DEFINING AND USING ACCURATE CONFIDENCE JUDGMENTS . George Sperling, University of California, Irvine -- The confidence-rating scale procedure has been widely used in psychological experiments. However, subjects are not explicitly taught the use of confidence intervals nor is the accuracy of their use measured. Here we demonstrate a confidence rating procedure for two-alternative choice tasks that requires the subject to choose a calibrated bet. High-risk bets have large rewards and even larger penalties. They have a high expected utility only when subjects legitimately have high confidence. Low-risk bets with low expected utility have greatest expected utility when subjects have low confidence. For a given likelihood ratio of the two alternatives, there is an optimal decision (bet). Two experiments tested how accurately subjects learned and how consistently they used optimal criteria. In Task 1, subjects were given numerical IQ scores chosen from one of two equally likely normally distributions (means 100, 120), and they used a six-point rating scale with calibrated bets to indicate their guesses. Task 2 was formally equivalent, except that the information was conveyed by the length (in pixels) of the side of a displayed square, i.e., there was additional sensory uncertainty. The results of Expt 1 demonstrate that subjects indeed learn to make consistent, nearly optimal confidence judgments. We use the variability of a subject's confidence criteria in Expt 1 to derive a more accurate estimate of his/her sensory noise (versus decision noise) in Expt 2.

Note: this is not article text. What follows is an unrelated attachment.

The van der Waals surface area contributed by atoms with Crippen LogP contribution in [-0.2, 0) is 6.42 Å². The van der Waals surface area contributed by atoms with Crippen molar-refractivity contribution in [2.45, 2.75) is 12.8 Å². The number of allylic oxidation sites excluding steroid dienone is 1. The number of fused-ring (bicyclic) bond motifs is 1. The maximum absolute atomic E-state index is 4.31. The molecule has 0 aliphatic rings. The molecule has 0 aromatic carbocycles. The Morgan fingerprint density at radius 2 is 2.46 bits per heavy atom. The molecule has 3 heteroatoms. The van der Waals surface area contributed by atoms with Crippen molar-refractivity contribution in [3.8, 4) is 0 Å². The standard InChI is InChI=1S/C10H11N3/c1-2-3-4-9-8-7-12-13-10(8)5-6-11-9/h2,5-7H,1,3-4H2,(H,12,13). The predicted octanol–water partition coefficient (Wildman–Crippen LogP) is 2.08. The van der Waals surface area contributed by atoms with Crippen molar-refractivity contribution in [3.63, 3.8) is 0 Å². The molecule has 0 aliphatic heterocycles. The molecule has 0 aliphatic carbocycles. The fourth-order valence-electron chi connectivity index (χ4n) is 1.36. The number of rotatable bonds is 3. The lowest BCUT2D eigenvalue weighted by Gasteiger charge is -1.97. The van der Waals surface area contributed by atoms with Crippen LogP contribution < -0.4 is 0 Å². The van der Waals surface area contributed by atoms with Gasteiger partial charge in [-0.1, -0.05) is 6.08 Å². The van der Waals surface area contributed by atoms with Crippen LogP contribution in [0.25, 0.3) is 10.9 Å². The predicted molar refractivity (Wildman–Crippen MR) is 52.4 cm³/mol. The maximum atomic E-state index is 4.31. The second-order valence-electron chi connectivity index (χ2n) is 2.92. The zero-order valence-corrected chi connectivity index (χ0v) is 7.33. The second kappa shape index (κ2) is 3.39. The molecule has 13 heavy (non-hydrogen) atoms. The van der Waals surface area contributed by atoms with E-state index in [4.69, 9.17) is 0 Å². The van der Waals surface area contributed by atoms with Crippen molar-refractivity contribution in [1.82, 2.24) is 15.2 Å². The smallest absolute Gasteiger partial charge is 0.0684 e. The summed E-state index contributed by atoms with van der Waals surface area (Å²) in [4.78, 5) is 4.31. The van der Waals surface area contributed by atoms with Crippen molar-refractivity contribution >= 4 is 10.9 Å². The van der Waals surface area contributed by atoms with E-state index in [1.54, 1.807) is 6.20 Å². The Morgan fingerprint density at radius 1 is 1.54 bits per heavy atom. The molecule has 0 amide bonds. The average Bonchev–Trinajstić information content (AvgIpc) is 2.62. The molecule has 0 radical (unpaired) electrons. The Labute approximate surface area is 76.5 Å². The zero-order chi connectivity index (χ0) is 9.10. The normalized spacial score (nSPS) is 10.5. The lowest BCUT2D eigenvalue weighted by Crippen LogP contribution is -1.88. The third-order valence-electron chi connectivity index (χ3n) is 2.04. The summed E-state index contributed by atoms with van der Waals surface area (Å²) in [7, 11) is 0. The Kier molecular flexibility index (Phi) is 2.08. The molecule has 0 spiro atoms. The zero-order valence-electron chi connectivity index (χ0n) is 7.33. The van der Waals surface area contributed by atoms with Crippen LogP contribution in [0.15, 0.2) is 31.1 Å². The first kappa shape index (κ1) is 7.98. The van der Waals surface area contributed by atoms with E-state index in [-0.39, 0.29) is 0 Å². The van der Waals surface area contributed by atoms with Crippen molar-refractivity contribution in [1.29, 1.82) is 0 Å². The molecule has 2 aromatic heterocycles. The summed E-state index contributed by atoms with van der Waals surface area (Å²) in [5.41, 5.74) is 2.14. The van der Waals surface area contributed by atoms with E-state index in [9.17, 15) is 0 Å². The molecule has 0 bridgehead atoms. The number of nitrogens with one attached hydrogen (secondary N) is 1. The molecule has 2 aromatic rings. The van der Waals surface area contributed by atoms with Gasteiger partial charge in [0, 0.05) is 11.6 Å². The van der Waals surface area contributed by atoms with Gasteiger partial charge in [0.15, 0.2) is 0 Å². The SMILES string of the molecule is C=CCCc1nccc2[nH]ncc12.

CLOCK TIME NAMING: COMPLEXITIES OF A SIMPLE TASK . Simone Sprenger, Max-Planck-Institute for Psycholinguistics; Hedderik van Rijn, University of Groningen -- Relative clock time naming (pronouncing 3:50 as 'ten to four') allows to study the production of complex utterances without extensive pre-experimental training or instruction. We extend the currenlty existing models of clock time naming (Meeuwissen, Roelofs, Levelt, 2003) by testing three more refined hypotheses about the factors that determine clock time naming latencies: physical distance, arithmetics, and frequency of the expression. Three experiments and a corpus analysis that test these hypotheses are presented. Regression models of speech onset latencies for an extended set of clock times show clear contributions of all three factors.